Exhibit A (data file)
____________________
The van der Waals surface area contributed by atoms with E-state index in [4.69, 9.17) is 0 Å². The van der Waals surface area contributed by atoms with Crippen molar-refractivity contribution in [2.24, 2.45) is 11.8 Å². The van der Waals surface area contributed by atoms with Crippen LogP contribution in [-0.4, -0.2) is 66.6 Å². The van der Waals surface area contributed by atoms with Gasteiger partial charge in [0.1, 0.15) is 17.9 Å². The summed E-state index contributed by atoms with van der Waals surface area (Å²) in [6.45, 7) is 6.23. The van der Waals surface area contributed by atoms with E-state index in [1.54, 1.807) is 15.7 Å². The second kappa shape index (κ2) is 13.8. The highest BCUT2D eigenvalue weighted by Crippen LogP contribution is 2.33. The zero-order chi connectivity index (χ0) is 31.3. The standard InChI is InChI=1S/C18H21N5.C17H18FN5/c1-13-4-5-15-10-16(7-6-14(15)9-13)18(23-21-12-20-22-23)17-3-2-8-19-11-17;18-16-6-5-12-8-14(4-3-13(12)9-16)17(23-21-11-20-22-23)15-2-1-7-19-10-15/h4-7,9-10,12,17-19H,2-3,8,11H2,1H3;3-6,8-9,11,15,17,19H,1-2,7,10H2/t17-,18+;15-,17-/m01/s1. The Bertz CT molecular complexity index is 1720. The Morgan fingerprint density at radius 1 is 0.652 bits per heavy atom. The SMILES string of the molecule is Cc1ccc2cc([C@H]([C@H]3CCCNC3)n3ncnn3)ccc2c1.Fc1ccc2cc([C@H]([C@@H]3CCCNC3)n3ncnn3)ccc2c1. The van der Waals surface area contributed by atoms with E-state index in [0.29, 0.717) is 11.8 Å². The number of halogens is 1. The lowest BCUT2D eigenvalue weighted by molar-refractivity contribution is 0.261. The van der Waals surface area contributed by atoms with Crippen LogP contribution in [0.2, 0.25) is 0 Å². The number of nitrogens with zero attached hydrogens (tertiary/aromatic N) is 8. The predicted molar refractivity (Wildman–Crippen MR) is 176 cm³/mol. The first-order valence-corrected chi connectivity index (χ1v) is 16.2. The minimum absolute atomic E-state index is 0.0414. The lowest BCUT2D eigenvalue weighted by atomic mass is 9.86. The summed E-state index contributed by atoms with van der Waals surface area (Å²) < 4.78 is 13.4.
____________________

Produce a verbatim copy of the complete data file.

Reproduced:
The van der Waals surface area contributed by atoms with E-state index in [4.69, 9.17) is 0 Å². The van der Waals surface area contributed by atoms with Crippen molar-refractivity contribution in [2.24, 2.45) is 11.8 Å². The van der Waals surface area contributed by atoms with Crippen LogP contribution in [-0.4, -0.2) is 66.6 Å². The van der Waals surface area contributed by atoms with Gasteiger partial charge in [0.1, 0.15) is 17.9 Å². The summed E-state index contributed by atoms with van der Waals surface area (Å²) in [6.45, 7) is 6.23. The van der Waals surface area contributed by atoms with E-state index in [1.54, 1.807) is 15.7 Å². The second kappa shape index (κ2) is 13.8. The highest BCUT2D eigenvalue weighted by Crippen LogP contribution is 2.33. The zero-order chi connectivity index (χ0) is 31.3. The standard InChI is InChI=1S/C18H21N5.C17H18FN5/c1-13-4-5-15-10-16(7-6-14(15)9-13)18(23-21-12-20-22-23)17-3-2-8-19-11-17;18-16-6-5-12-8-14(4-3-13(12)9-16)17(23-21-11-20-22-23)15-2-1-7-19-10-15/h4-7,9-10,12,17-19H,2-3,8,11H2,1H3;3-6,8-9,11,15,17,19H,1-2,7,10H2/t17-,18+;15-,17-/m01/s1. The Bertz CT molecular complexity index is 1720. The Morgan fingerprint density at radius 1 is 0.652 bits per heavy atom. The SMILES string of the molecule is Cc1ccc2cc([C@H]([C@H]3CCCNC3)n3ncnn3)ccc2c1.Fc1ccc2cc([C@H]([C@@H]3CCCNC3)n3ncnn3)ccc2c1. The van der Waals surface area contributed by atoms with E-state index in [0.29, 0.717) is 11.8 Å². The number of halogens is 1. The lowest BCUT2D eigenvalue weighted by molar-refractivity contribution is 0.261. The van der Waals surface area contributed by atoms with Crippen LogP contribution in [0.2, 0.25) is 0 Å². The number of nitrogens with zero attached hydrogens (tertiary/aromatic N) is 8. The predicted molar refractivity (Wildman–Crippen MR) is 176 cm³/mol. The first-order valence-corrected chi connectivity index (χ1v) is 16.2. The minimum absolute atomic E-state index is 0.0414. The lowest BCUT2D eigenvalue weighted by atomic mass is 9.86. The summed E-state index contributed by atoms with van der Waals surface area (Å²) < 4.78 is 13.4.